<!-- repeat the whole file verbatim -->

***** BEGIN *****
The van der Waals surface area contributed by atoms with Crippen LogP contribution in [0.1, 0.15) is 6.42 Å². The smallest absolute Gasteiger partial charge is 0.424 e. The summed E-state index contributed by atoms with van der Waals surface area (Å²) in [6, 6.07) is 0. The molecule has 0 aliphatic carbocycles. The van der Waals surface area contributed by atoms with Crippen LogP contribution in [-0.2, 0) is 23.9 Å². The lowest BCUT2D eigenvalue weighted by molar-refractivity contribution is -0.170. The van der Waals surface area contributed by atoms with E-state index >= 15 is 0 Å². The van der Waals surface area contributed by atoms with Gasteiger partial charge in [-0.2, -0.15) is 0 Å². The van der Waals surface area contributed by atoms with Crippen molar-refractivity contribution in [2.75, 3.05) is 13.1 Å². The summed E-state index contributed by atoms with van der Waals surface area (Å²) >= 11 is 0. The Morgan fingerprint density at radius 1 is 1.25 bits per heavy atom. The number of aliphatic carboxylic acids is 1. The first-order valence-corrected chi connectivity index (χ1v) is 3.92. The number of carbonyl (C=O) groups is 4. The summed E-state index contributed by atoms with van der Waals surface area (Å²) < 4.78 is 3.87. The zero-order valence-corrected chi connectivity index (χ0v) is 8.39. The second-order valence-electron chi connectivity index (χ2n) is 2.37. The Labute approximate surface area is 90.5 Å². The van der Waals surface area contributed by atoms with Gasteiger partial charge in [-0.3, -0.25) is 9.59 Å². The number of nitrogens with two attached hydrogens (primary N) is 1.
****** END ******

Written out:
The van der Waals surface area contributed by atoms with Crippen LogP contribution in [0.1, 0.15) is 6.42 Å². The smallest absolute Gasteiger partial charge is 0.424 e. The summed E-state index contributed by atoms with van der Waals surface area (Å²) in [6, 6.07) is 0. The molecule has 0 aliphatic carbocycles. The van der Waals surface area contributed by atoms with Crippen LogP contribution in [-0.2, 0) is 23.9 Å². The lowest BCUT2D eigenvalue weighted by molar-refractivity contribution is -0.170. The van der Waals surface area contributed by atoms with E-state index >= 15 is 0 Å². The van der Waals surface area contributed by atoms with Gasteiger partial charge in [-0.2, -0.15) is 0 Å². The van der Waals surface area contributed by atoms with Crippen molar-refractivity contribution in [2.75, 3.05) is 13.1 Å². The summed E-state index contributed by atoms with van der Waals surface area (Å²) >= 11 is 0. The Morgan fingerprint density at radius 1 is 1.25 bits per heavy atom. The number of aliphatic carboxylic acids is 1. The first-order valence-corrected chi connectivity index (χ1v) is 3.92. The number of carbonyl (C=O) groups is 4. The summed E-state index contributed by atoms with van der Waals surface area (Å²) < 4.78 is 3.87. The zero-order valence-corrected chi connectivity index (χ0v) is 8.39. The second-order valence-electron chi connectivity index (χ2n) is 2.37. The Labute approximate surface area is 90.5 Å². The van der Waals surface area contributed by atoms with Gasteiger partial charge in [-0.3, -0.25) is 9.59 Å². The number of nitrogens with two attached hydrogens (primary N) is 1.